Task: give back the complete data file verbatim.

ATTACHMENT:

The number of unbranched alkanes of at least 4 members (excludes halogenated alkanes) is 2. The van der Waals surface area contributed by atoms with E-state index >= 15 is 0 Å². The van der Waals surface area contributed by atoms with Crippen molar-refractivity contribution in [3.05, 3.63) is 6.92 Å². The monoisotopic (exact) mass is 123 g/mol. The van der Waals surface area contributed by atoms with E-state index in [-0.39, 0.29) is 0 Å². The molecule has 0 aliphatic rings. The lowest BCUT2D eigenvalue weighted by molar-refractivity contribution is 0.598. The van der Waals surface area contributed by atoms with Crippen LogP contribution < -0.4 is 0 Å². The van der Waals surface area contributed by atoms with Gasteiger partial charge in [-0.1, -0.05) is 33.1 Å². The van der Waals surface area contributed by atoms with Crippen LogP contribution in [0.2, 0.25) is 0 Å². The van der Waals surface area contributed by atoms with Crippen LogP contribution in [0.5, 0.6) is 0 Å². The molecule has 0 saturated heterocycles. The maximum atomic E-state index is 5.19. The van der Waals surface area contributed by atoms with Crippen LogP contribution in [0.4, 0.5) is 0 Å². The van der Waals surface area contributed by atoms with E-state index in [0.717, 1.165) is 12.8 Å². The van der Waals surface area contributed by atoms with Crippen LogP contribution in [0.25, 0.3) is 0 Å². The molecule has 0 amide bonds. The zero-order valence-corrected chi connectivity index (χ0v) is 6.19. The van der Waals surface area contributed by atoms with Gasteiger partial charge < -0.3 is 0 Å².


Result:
The number of unbranched alkanes of at least 4 members (excludes halogenated alkanes) is 2. The van der Waals surface area contributed by atoms with E-state index >= 15 is 0 Å². The van der Waals surface area contributed by atoms with Crippen molar-refractivity contribution in [3.05, 3.63) is 6.92 Å². The monoisotopic (exact) mass is 123 g/mol. The van der Waals surface area contributed by atoms with E-state index in [-0.39, 0.29) is 0 Å². The molecule has 0 aliphatic rings. The lowest BCUT2D eigenvalue weighted by molar-refractivity contribution is 0.598. The van der Waals surface area contributed by atoms with Crippen LogP contribution < -0.4 is 0 Å². The van der Waals surface area contributed by atoms with Gasteiger partial charge in [-0.1, -0.05) is 33.1 Å². The van der Waals surface area contributed by atoms with Crippen LogP contribution in [0.2, 0.25) is 0 Å². The van der Waals surface area contributed by atoms with Crippen LogP contribution in [0.5, 0.6) is 0 Å². The molecule has 0 saturated heterocycles. The maximum atomic E-state index is 5.19. The van der Waals surface area contributed by atoms with Crippen LogP contribution in [0.4, 0.5) is 0 Å². The van der Waals surface area contributed by atoms with E-state index in [0.717, 1.165) is 12.8 Å². The van der Waals surface area contributed by atoms with Crippen LogP contribution in [0.25, 0.3) is 0 Å². The molecule has 0 amide bonds. The zero-order valence-corrected chi connectivity index (χ0v) is 6.19. The van der Waals surface area contributed by atoms with Gasteiger partial charge < -0.3 is 0 Å².